The Iraqi military attempted to take advantage of ISIL’s weakened state by moving the Rapid Intervention Force (an elite unit intended for short-term strike operations) into Saqlawiyah, a necessary staging area for a move against Fallujah. Shishani allowed ISF to advance for several days in mid-September, until his actual counterattack began on September 18.
The General Military Council for Iraqi Revolutionaries (MCIR), a Baathist-oriented militant group that is part of the Sunni insurgency, took the lead in this counterattack. Essentially, Shishani waited until the Iraqi security forces had fully committed themselves against MCIR, expending the majority of their ammunition and supplies in the process. In this way, ISIL managed to catch the Rapid Intervention Force completely off-guard and encircled them, trapping an entire battalion for six days despite the efforts of the Elite Forces (another Iraqi special forces entity) to break the siege. Pathetically, the Iraqi security forces accidentally airdropped supplies to ISIL while they were trying to supply the trapped unit. Using chlorine gas and captured Iraqi military vehicles, Shishani was able to massacre 300 to 500 Iraqi troops and bring 180 back to Fallujah as prisoners. This was the biggest ISIL victory in two months and a major blow against the state of Iraq.
While the Iraqi forces responded by bombing the area, and killed on-site ISIL field commander Abu Ishaq al-Askari, the immediate threat to Fallujah that ISIL perceived was mitigated. ISIL’s power (or, at least, its tactical prowess) had been affirmed, to say nothing of the lethal consequences of opposing them.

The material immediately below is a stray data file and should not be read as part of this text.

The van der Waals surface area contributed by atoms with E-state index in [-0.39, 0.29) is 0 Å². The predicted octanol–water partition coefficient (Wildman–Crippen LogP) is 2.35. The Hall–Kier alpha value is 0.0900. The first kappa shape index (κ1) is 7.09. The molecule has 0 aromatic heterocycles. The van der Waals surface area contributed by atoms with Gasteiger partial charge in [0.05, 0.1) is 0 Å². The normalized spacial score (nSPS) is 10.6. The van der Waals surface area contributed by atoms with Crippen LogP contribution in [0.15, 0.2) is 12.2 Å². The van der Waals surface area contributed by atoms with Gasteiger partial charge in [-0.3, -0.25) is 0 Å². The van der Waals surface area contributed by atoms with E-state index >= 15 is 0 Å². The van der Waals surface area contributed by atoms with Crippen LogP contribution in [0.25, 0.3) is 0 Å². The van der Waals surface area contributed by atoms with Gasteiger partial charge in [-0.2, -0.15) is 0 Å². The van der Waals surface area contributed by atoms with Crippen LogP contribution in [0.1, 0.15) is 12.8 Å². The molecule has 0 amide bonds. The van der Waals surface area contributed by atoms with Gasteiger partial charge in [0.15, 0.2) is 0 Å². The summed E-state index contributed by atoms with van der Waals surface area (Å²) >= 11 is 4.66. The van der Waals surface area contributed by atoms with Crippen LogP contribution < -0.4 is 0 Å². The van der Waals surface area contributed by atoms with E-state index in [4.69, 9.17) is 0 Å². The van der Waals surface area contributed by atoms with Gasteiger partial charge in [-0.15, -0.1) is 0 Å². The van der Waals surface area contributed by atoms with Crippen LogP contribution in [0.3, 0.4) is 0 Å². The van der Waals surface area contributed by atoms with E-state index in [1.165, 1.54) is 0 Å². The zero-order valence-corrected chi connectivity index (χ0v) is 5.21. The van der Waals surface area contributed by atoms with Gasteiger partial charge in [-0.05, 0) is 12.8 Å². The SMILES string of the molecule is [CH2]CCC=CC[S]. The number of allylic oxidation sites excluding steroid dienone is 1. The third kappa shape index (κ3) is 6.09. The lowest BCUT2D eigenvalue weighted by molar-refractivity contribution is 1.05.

Following this victory on September 22, Shishani spent the next two weeks making preparations and summoning reinforcements from Syria. He engaged in a brief feint into Amiriyah, targeting the 500 National Guardsmen being trained there. Then his attack on Hit began on October 2 from three directions. The attack on Hit occurred simultaneously with attacks against other targets, too: Kubaysah, Dulab, Muhammadi, Sajjar, Saqlawiyah, and Hamidiyah. Shishani also briefly encircled a second Iraqi army company north of Ramadi. The obvious intent of this offensive is to separate Hit from Ramadi and Haditha, which would end the immediate threat of the Iraqi security forces retaking Anah.
Assessing ISIL’s Position
Despite this brilliant advance, any appraisal of what Shishani is trying to accomplish needs to take into account ISIL’s weaknesses, and just how precarious the group’s strategy has been. Though the group is likely to eventually win at Kobane, on Syria’s border with Turkey, it’s not clear this constitutes a strategic gain. The group poured a massive amount of personnel and equipment into attacking a town that is utterly marginal to the war in Syria. What is the benefit to ISIL? Is the group risking placing Turkish president Recep Tayyip Erdogan in a position where he has to become more involved in countering ISIL? ISIL would certainly cross a red line with Turkey if it destroyed the tomb of Suleyman Shah, which it has threatened to do. Meanwhile, even as it advances toward Kobane, ISIL has been losing ground in Rabia, Sinjar, and Zummar.
Further, though Shishani is a brilliant field commander, he appears to be a one-man show. There is no evidence of ISIL’s military council being involved in his operational planning. He appears to be close only to his longtime Chechen lieutenants, such as Abu Jihad al-Shishani or the now-deceased Abu Bakr al-Shishani. Further, while Abu Umar al-Shishani is unquestionably a tactical genius, he seems to have done little to endear himself to ISIL’s upper ranks. As with Baghdadi, who has built around himself a cult of personality, Shishani appears to be a case where the kinetic targeting of ISIL’s senior leadership may be more effective than the targeting of senior leaders of other groups.
ISIL has had some very good days lately, all owing to one commander’s skillful—and bloody—outmaneuvering of the Iraqi military. This strong run can mitigate, but not overcome, its remaining vulnerabilities.
Daveed Gartenstein-Ross is a senior fellow at the Foundation for Defense of Democracies (FDD) and an adjunct assistant professor in Georgetown University’s security studies program. He is the author or volume editor of fourteen books and monographs. FDD’s Oren Adaki contributed to the Arabic-language research for this article, while FDD’s Patrick Megahan created the maps.